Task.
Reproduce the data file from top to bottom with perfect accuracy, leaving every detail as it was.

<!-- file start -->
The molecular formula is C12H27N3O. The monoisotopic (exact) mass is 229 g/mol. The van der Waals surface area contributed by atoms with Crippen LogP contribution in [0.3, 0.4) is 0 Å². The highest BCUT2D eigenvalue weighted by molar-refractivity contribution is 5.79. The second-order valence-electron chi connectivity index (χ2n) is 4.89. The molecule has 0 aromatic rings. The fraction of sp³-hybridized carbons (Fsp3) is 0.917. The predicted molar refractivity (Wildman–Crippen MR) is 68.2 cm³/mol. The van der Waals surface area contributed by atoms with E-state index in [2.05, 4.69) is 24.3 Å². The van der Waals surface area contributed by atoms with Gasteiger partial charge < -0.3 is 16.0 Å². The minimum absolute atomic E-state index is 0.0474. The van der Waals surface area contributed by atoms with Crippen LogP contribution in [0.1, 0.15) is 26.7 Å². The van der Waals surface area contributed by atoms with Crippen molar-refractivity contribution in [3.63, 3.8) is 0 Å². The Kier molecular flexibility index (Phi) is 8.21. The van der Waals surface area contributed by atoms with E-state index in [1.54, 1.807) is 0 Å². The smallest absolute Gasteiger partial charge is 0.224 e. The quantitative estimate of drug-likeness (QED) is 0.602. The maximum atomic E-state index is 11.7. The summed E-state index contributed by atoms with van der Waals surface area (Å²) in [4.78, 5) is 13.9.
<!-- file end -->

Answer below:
The molecular formula is C12H27N3O. The monoisotopic (exact) mass is 229 g/mol. The van der Waals surface area contributed by atoms with Crippen LogP contribution in [0.3, 0.4) is 0 Å². The highest BCUT2D eigenvalue weighted by molar-refractivity contribution is 5.79. The second-order valence-electron chi connectivity index (χ2n) is 4.89. The molecule has 0 aromatic rings. The fraction of sp³-hybridized carbons (Fsp3) is 0.917. The predicted molar refractivity (Wildman–Crippen MR) is 68.2 cm³/mol. The van der Waals surface area contributed by atoms with E-state index in [2.05, 4.69) is 24.3 Å². The van der Waals surface area contributed by atoms with Gasteiger partial charge < -0.3 is 16.0 Å². The minimum absolute atomic E-state index is 0.0474. The van der Waals surface area contributed by atoms with Crippen LogP contribution in [0.1, 0.15) is 26.7 Å². The van der Waals surface area contributed by atoms with Crippen molar-refractivity contribution in [3.63, 3.8) is 0 Å². The Kier molecular flexibility index (Phi) is 8.21. The van der Waals surface area contributed by atoms with E-state index in [1.54, 1.807) is 0 Å². The smallest absolute Gasteiger partial charge is 0.224 e. The quantitative estimate of drug-likeness (QED) is 0.602. The maximum atomic E-state index is 11.7. The summed E-state index contributed by atoms with van der Waals surface area (Å²) in [4.78, 5) is 13.9.